If we were to return to Sheldon's first time on

the couch and saw Penny riding a skateboard past the scene,

Sheldon would see her in his reference frame.

Would Penny see the first moment he sits in that spot followed by

a 40-minute episode of Star Trek in the same order Sheldon experiences it?

Considering our previous discussion about slicing of space-time,

do you think all observers see the two events in

the same order or with the same time interval between the events?

Let's explore this further using one of Sheldon's favorite objects, trains.

Sheldon is preparing for a trip on

the Napa Valley Wine Train in his favorite 1915 Pullman-Standard lounge car.

Ever the physicist, Sheldon would like to conduct

an experiment to test the consequences of a constant speed of light.

To do this, he sets up a light source in the center train car and has two of

his friends standing in his light detectors in

the caboose and the engine at either ends of the train.

While the train is in the station,

we say that it is at rest.

Here in the station,

Sheldon conducts his first experiment by flashing the light and

recording the arrival times that his friends measure at each end of the train.

Since the distance to the light source is the same from both friends,

they each detect the light at the same time.

We call this a simultaneous detection.

The train then leaves the station and begins

its journey traveling at a constant speed through the mountains.

Sheldon prepares the experiment again,

this time with the train in motion.

Since the train is traveling at a constant speed, once again,

the flash of light arrives at each of his friends at precisely the same time.

In both the stationary case and the one with the moving train,

the observers are at rest with respect to Sheldon and the light source.

As a result, they observe the pulses arriving simultaneously on each occasion.

Sheldon wants to know what his experiment would look like

if he was stationary with respect to a moving train,

so he gets off at the next stop.

He gets ahead of the train and get set up to redo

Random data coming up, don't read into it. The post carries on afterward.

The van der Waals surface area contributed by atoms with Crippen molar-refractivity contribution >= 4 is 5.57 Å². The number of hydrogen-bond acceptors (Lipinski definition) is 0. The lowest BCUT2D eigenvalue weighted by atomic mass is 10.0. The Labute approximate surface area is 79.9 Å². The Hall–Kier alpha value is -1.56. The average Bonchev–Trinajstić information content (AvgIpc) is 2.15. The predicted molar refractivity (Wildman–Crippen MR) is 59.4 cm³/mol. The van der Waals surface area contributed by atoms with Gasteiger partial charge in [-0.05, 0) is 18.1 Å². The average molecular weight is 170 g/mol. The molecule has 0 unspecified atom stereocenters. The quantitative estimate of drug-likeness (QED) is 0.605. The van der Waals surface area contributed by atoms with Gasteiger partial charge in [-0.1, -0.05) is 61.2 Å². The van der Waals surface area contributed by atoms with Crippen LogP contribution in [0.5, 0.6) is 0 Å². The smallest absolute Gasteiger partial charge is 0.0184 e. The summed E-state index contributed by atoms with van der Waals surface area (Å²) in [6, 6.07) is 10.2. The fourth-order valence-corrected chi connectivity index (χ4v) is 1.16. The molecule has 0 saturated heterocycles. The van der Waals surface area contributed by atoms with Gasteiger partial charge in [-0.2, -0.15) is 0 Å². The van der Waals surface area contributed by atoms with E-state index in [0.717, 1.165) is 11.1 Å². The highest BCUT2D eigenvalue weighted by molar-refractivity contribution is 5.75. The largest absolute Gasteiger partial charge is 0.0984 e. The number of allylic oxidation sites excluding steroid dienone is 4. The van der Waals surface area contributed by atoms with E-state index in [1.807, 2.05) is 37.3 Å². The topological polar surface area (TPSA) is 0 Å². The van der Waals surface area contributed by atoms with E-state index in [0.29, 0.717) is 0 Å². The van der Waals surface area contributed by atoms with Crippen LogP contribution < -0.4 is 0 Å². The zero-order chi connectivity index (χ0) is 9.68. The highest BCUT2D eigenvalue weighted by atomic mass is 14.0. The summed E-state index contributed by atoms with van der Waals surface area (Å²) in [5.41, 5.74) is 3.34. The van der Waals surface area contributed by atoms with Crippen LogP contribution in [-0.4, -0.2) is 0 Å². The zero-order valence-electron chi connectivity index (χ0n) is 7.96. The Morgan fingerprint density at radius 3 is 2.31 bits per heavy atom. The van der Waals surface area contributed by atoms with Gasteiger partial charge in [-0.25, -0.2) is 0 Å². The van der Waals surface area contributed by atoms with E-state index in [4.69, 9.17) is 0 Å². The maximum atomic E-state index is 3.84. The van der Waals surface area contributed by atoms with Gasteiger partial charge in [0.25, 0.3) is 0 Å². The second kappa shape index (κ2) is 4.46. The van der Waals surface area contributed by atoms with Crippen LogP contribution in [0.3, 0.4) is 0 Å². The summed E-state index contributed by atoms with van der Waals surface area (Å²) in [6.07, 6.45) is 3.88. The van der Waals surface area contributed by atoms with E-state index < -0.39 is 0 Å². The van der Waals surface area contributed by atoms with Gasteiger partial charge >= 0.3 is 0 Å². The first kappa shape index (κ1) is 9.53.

his experiment as the train passes at a constant velocity.

This time, the light source flashes the moment that it passes Sheldon.

Since the train is moving from left to right,

Sheldon observes the light pulse arrive at the caboose of the train

first followed by the arrival of the pulse at the engine of the train second.

Sheldon is puzzled, he observed the light pulse arrive at the back of the train first,

while his friends on board report that the light pulse arrives simultaneously.

In Sheldon's frame of reference,

the light pulses do not arrive

simultaneously even though his friend's frame of reference, they do.

This disagreement between observers is a result of light traveling at

a constant speed no matter how quickly the source of light moves.

This is called the relativity of simultaneity and it describes that

stationary and moving observers will report the order of

events differently depending on their proper motion with respect to one another.

As strange as it seems,

both Sheldon and his friends on the train are right.

In some cases, the order of events depends on the motion of the observer.

Einstein explained this through the concepts of length contraction and time dilation.

So, why don't observers in different reference frames agree on the order of events?

Well, think back to our block of cheese space-time analogy.

A moving observer relative to another observer actually slices up space-time differently.

Not only can they potentially see events in different order than other observers,

but they also measure length and time differently.

Have a look at this graph which represents space-time for a stationary observer.

A stationary observer sees objects as they naturally are and clocks run as expected.

However, a moving observer sees space-time through a different slice.

Here's what space-time looks like to a moving observer.

Both the moving observer's time axis and distance axis have shifted.

Physicists say that the time and space coordinates

are rotated due to the motion of the observer.

This is a convenient picture to paint,

but what other real observable effects of this skewed reference frame?

Well, earlier we mentioned that moving observers measure changes in length and time.

Length contraction is given by the equation,

L is equal to L zero times the square root of

one minus the velocity of the observer divided by the speed of light squared.

Well, this equation describes is how

the length of the object appears to a moving observer.

If I jump into a spacecraft,

and I'm moving at nearly the speed of light,

objects I observe will appear to shrink in my direction of motion.

Something like the [inaudible] would pass by the ship appearing to be almost as flat as a pancake.

It's not just length that changes though, time also changes.

Time dilation is given by the equation t is equals to t zero divided

by the square root of one minus the velocity

of the observer divided by the speed of light squared.

In this case, time is modified by dividing by these terms under the square root sign.

So, instead of decreasing,

the time observed by the moving observer increases.

So, the moving observers see all external clocks slowing down the faster they move.

Both length contraction and time

dilation are effects that are measured by a moving observer,

the faster the observer moves with respect to any object such as a clock,

the thinner it appears and the slower it ticks.

Hopefully, your head isn't spinning too much

yet because we have to discuss an important issue with special relativity.

Since a moving observer appears to be stationary in their own frame of reference,

who can we trust when we say that the lengths

have been contracted and the clocks have been slowed?

To illustrate this problem,

we need to introduce you to the twin paradox.